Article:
50 Dangerous Conditions Testing Your Blood Can Help Detect

Detailed Findings & Methodology

Health technology company Theranos raised hundreds of millions of dollars from 2003 to 2015 on the promise that its Edison blood-testing machines could do over 240 blood tests with one or two drops of blood.

While the Theranos promise turned out to be too good to be true and founder CEO Elizabeth Holmes has since been charged with massive fraud, blood testing can help detect and diagnose dozens of conditions, including some very serious ones. Hematology– the study of blood — has improved dramatically in recent years. In the past two years alone, the U.S. Food and Drug Administration has approved blood tests that can detect signs of concussion, menopause, and the Ebola virus.

One of the most commonly ordered blood tests is a complete blood count, which measures different blood cell levels and can help detect warning signs for conditions like anemia, infections, blood cancers, and immune system disorders. Another common test is the coagulation panel, which measures blood clots and can help diagnose leukemia, hemophilia, and thrombosis.

The basic metabolic panel is a group of tests that measure different chemicals in the blood and can give doctors information about the blood sugar levels, bones, and heart, kidneys, and liver functions. Another common test is the lipoprotein panel, which tests such substances in the blood as cholesterol and can help show risk for coronary heart disease. There are many more tests that are used when doctors need to investigate further.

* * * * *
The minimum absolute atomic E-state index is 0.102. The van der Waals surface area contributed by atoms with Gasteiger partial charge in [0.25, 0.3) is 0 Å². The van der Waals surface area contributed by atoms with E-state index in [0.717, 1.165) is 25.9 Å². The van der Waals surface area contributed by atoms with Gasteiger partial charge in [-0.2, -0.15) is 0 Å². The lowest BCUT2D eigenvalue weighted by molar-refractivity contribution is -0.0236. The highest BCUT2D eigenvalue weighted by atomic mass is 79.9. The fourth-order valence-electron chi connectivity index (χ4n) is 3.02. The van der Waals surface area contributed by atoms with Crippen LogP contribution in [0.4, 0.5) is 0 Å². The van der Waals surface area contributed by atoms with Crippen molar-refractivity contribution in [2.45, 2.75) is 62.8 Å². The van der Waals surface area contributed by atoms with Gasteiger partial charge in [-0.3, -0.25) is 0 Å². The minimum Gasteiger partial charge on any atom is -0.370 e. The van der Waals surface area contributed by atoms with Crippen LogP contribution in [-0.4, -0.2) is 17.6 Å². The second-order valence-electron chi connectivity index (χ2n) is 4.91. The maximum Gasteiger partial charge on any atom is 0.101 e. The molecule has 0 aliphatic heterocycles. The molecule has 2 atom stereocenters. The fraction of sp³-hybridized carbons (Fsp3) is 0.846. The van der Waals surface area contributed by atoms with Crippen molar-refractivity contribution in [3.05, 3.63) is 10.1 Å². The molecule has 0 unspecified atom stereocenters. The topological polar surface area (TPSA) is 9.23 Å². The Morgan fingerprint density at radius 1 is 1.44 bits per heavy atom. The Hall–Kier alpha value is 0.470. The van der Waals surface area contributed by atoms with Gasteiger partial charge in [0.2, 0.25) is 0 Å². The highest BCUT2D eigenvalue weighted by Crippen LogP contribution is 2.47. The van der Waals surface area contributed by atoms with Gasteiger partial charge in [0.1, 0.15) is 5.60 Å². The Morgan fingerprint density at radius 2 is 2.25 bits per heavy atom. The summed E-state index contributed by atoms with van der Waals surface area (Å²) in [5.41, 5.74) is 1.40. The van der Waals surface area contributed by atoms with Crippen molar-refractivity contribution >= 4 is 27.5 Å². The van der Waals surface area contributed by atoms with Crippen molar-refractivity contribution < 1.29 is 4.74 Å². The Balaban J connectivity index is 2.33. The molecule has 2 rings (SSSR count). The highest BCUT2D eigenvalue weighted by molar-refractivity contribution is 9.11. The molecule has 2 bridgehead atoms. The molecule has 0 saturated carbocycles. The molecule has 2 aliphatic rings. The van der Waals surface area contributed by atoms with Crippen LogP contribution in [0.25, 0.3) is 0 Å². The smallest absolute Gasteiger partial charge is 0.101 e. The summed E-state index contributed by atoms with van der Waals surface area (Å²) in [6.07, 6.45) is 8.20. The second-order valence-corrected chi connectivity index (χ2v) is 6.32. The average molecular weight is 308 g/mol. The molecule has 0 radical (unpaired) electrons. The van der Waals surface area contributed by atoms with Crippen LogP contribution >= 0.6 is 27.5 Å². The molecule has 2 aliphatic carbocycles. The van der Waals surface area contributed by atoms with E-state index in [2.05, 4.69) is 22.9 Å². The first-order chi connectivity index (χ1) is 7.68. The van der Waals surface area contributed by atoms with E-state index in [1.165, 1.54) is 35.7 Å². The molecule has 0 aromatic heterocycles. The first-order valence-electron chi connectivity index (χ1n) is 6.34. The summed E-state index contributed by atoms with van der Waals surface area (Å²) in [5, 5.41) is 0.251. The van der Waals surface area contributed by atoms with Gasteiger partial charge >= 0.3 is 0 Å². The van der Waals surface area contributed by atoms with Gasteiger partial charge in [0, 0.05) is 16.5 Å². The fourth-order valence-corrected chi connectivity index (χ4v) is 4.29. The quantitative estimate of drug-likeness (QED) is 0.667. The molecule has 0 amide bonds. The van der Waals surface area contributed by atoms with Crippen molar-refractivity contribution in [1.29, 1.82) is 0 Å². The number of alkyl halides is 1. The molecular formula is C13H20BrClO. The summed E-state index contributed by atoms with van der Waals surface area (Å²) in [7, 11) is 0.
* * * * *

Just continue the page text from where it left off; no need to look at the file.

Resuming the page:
To identify 50 dangerous conditions a blood test can help detect, 24/7 Wall St. conducted a review of various medical publications such as the nonprofit Mayo Clinic, the U.S. National Library of Medicine, and the U.S. Food and Drug Administration press announcements.

We chose conditions for which blood tests can either confirm the presence of the disorder or help identify warning signs that prompt further confirming tests. Information on symptoms, confirming tests, and treatment came from the Mayo Clinic and other sources.